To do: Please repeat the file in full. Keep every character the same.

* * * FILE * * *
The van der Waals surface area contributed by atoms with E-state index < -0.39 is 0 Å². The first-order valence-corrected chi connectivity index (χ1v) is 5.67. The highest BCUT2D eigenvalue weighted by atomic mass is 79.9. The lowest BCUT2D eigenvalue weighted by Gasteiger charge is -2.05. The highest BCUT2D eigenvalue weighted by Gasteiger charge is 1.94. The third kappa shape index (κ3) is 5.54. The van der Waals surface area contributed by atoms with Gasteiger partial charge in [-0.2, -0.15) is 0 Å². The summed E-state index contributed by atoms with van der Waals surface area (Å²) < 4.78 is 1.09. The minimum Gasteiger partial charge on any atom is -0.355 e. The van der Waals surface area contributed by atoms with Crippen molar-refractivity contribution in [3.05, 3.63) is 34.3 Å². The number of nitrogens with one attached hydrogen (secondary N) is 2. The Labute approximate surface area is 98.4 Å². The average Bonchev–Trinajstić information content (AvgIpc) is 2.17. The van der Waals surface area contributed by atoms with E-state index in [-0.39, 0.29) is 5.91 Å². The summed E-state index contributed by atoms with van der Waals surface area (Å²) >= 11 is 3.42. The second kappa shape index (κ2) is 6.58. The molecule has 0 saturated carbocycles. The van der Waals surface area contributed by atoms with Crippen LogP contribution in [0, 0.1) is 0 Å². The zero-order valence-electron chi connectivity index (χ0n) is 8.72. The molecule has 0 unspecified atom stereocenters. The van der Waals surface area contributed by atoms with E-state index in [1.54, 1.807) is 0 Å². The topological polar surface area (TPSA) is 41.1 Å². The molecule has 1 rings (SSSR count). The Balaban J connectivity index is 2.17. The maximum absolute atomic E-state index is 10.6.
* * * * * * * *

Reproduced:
The van der Waals surface area contributed by atoms with E-state index < -0.39 is 0 Å². The first-order valence-corrected chi connectivity index (χ1v) is 5.67. The highest BCUT2D eigenvalue weighted by atomic mass is 79.9. The lowest BCUT2D eigenvalue weighted by Gasteiger charge is -2.05. The highest BCUT2D eigenvalue weighted by Gasteiger charge is 1.94. The third kappa shape index (κ3) is 5.54. The van der Waals surface area contributed by atoms with Gasteiger partial charge in [-0.2, -0.15) is 0 Å². The summed E-state index contributed by atoms with van der Waals surface area (Å²) < 4.78 is 1.09. The minimum Gasteiger partial charge on any atom is -0.355 e. The van der Waals surface area contributed by atoms with Crippen molar-refractivity contribution in [3.05, 3.63) is 34.3 Å². The number of nitrogens with one attached hydrogen (secondary N) is 2. The Labute approximate surface area is 98.4 Å². The average Bonchev–Trinajstić information content (AvgIpc) is 2.17. The van der Waals surface area contributed by atoms with E-state index in [-0.39, 0.29) is 5.91 Å². The summed E-state index contributed by atoms with van der Waals surface area (Å²) >= 11 is 3.42. The second kappa shape index (κ2) is 6.58. The molecule has 0 saturated carbocycles. The van der Waals surface area contributed by atoms with Crippen LogP contribution in [0, 0.1) is 0 Å². The zero-order valence-electron chi connectivity index (χ0n) is 8.72. The molecule has 0 unspecified atom stereocenters. The van der Waals surface area contributed by atoms with E-state index in [1.54, 1.807) is 0 Å². The topological polar surface area (TPSA) is 41.1 Å². The molecule has 1 rings (SSSR count). The Balaban J connectivity index is 2.17. The maximum absolute atomic E-state index is 10.6.